“A few years later, bankers – bearing straight faces – again appear and just as earnestly urge spinning off the earlier acquisition in order to “unlock shareholder value.” Spin-offs, of course, strip the owning company of its purported “control value” without any compensating payment. The bankers explain that the spun-off company will flourish because its management will be more entrepreneurial, having been freed from the smothering bureaucracy of the parent company. (So much for that talented CEO we met earlier.)”
5) Never Overpay for a Stock; However good the Opportunity may seem, have Patience.
Buffett advises investors to buy stocks only when they are at attractive valuations. Buffett is not a supporter of the philosophy of keep on buying good quality stocks regardless of price. Buying stocks without regard to its current valuation is speculation where the investor expects to gain from finding another investor willing to purchase that share at an even higher price, irrespective of business growth of the company.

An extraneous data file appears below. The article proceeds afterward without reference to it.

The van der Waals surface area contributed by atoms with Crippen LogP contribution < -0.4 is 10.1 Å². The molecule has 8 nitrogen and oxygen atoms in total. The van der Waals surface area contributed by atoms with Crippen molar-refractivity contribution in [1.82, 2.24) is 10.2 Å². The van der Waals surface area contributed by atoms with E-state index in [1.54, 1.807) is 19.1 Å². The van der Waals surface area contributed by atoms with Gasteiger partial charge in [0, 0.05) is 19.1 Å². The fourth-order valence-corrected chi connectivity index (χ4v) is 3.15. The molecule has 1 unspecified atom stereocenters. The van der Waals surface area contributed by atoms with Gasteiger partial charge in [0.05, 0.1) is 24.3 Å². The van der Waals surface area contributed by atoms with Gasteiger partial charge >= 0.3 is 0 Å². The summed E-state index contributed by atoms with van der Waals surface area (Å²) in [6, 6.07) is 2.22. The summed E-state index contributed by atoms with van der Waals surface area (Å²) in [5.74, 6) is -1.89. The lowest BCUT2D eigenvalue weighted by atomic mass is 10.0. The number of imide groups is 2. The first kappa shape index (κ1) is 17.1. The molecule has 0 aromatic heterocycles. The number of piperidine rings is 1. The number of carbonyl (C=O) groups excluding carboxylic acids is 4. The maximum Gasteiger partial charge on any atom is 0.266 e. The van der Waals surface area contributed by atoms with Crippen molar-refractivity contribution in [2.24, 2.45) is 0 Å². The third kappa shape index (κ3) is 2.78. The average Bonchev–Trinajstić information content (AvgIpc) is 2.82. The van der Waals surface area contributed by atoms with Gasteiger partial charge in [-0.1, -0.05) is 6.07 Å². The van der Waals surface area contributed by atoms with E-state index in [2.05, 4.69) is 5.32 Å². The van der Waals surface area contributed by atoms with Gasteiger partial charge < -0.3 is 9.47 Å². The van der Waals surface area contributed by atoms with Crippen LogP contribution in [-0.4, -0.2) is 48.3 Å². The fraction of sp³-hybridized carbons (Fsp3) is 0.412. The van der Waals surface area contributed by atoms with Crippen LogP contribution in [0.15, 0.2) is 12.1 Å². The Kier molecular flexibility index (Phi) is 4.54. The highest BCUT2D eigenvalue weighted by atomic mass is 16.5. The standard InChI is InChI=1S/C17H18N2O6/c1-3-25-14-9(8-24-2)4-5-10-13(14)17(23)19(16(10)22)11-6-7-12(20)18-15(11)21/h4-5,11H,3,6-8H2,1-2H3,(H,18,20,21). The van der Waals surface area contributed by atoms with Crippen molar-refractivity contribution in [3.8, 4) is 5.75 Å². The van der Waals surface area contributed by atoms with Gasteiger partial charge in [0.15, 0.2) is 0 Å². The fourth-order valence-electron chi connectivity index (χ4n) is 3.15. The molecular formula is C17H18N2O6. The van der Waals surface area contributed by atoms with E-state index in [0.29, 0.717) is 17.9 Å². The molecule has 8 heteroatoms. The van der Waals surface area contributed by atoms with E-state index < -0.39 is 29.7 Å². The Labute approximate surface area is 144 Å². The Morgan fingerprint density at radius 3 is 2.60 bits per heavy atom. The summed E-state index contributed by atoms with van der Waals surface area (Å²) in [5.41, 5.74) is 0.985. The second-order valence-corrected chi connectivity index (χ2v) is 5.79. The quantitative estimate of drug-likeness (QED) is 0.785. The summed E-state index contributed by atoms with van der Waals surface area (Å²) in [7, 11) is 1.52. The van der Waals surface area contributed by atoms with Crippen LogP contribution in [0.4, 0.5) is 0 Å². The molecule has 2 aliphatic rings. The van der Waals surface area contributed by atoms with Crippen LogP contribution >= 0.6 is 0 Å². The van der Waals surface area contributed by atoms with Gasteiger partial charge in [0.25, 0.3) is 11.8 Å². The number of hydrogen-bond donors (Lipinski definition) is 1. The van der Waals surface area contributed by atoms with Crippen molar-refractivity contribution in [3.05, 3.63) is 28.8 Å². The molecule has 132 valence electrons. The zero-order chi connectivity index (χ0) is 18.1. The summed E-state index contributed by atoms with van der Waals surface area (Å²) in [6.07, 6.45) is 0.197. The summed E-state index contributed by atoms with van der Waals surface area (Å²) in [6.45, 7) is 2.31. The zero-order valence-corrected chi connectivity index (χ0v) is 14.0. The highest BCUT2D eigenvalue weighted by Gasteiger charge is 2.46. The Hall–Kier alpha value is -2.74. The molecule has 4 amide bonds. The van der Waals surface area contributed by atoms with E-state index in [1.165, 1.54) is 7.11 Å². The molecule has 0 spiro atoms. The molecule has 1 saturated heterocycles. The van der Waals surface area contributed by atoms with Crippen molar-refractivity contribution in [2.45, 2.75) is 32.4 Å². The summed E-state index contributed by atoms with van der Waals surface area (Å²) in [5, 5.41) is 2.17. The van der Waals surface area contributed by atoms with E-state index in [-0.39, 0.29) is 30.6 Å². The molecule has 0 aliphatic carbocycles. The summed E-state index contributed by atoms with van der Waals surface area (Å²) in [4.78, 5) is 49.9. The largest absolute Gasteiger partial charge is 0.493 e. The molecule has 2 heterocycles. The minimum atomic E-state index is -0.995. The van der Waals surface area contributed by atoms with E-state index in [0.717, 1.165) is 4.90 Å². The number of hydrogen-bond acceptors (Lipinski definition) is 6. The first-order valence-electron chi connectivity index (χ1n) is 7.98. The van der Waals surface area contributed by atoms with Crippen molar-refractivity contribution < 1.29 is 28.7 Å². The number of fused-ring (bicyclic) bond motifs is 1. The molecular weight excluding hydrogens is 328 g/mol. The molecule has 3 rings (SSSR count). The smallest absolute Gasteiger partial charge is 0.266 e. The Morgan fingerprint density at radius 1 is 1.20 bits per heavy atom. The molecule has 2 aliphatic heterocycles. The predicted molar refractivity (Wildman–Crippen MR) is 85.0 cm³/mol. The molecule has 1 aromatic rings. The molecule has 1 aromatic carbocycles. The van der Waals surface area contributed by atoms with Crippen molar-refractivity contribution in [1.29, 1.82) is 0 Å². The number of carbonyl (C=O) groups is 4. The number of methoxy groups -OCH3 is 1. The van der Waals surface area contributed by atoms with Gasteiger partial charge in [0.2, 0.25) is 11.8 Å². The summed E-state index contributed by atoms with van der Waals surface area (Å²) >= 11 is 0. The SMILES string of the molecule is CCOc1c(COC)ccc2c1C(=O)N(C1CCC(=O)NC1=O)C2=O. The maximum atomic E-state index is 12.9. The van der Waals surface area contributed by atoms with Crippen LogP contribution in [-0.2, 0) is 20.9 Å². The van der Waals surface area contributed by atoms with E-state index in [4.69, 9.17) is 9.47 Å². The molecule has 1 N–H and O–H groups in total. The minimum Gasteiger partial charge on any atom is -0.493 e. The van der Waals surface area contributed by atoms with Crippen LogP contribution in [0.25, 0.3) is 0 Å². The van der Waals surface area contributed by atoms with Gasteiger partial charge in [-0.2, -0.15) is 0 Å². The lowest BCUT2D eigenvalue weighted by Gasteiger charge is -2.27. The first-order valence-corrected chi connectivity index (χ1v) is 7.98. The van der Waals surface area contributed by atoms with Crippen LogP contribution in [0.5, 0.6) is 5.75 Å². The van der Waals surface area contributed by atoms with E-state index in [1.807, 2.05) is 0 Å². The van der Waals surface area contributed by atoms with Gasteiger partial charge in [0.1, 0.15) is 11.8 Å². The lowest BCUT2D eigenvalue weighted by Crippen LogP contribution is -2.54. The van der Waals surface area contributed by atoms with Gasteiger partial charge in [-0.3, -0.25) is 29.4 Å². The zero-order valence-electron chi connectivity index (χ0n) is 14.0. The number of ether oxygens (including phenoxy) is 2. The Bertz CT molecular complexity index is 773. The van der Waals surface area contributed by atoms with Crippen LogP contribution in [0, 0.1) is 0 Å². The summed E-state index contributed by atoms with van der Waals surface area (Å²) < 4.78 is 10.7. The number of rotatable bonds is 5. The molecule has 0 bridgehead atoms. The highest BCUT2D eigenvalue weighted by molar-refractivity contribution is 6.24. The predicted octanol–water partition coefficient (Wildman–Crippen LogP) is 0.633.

“Of course, a business with terrific economics can be a bad investment if it is bought for too high a price.”
“This cheery prediction comes, however, with an important caution: If an investor’s entry point into Berkshire stock is unusually high – at a price, say, approaching double book value, which Berkshire shares have occasionally reached – it may well be many years before the investor can realize a profit. In other words, a sound investment can morph into a rash speculation if it is bought at an elevated price. Berkshire is not exempt from this truth.”
Charles Munger highlights the habit of Buffett about never overpaying for stocks and keep waiting for good opportunities, in his section of the letter.
“Buffett often displayed almost inhuman patience and seldom bought. For instance, during his first ten years in control of Berkshire, Buffett saw one business (textiles) move close to death and two new businesses come in, for a net gain of one.”
Also Read: How to do Valuation Analysis of a Company?